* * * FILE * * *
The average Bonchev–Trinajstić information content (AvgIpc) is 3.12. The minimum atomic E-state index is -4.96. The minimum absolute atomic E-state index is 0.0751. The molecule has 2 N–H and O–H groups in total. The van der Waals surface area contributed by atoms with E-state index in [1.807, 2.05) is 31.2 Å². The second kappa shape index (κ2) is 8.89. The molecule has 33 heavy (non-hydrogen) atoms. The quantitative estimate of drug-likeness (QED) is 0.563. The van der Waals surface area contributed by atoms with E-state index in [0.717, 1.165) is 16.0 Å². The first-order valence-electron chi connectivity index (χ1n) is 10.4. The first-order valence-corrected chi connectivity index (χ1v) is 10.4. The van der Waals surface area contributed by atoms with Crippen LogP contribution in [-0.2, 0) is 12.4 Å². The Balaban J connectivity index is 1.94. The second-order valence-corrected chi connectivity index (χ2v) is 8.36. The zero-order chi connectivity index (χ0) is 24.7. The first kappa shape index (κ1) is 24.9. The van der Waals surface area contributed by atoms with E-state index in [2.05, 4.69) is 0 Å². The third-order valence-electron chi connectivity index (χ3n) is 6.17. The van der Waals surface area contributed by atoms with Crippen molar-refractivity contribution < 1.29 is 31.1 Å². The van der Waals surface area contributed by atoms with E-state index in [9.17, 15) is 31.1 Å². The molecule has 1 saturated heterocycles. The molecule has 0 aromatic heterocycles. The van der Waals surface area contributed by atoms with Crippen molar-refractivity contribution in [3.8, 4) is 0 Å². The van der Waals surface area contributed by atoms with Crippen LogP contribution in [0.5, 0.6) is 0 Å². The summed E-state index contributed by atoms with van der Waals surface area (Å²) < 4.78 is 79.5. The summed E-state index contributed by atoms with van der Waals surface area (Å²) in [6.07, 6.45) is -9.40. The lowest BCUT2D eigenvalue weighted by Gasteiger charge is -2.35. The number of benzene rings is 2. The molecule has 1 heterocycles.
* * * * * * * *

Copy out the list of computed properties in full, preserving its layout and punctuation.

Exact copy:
The average Bonchev–Trinajstić information content (AvgIpc) is 3.12. The minimum atomic E-state index is -4.96. The minimum absolute atomic E-state index is 0.0751. The molecule has 2 N–H and O–H groups in total. The van der Waals surface area contributed by atoms with E-state index in [1.807, 2.05) is 31.2 Å². The second kappa shape index (κ2) is 8.89. The molecule has 33 heavy (non-hydrogen) atoms. The quantitative estimate of drug-likeness (QED) is 0.563. The van der Waals surface area contributed by atoms with E-state index in [0.717, 1.165) is 16.0 Å². The first-order valence-electron chi connectivity index (χ1n) is 10.4. The first-order valence-corrected chi connectivity index (χ1v) is 10.4. The van der Waals surface area contributed by atoms with Crippen LogP contribution in [-0.2, 0) is 12.4 Å². The Balaban J connectivity index is 1.94. The second-order valence-corrected chi connectivity index (χ2v) is 8.36. The zero-order chi connectivity index (χ0) is 24.7. The first kappa shape index (κ1) is 24.9. The van der Waals surface area contributed by atoms with E-state index in [2.05, 4.69) is 0 Å². The third-order valence-electron chi connectivity index (χ3n) is 6.17. The van der Waals surface area contributed by atoms with Crippen molar-refractivity contribution < 1.29 is 31.1 Å². The van der Waals surface area contributed by atoms with E-state index in [9.17, 15) is 31.1 Å². The molecule has 1 saturated heterocycles. The molecule has 0 aromatic heterocycles. The van der Waals surface area contributed by atoms with Crippen molar-refractivity contribution in [3.8, 4) is 0 Å². The van der Waals surface area contributed by atoms with Crippen LogP contribution in [0.5, 0.6) is 0 Å². The summed E-state index contributed by atoms with van der Waals surface area (Å²) < 4.78 is 79.5. The summed E-state index contributed by atoms with van der Waals surface area (Å²) in [6.07, 6.45) is -9.40. The lowest BCUT2D eigenvalue weighted by Gasteiger charge is -2.35. The number of benzene rings is 2. The molecule has 1 heterocycles.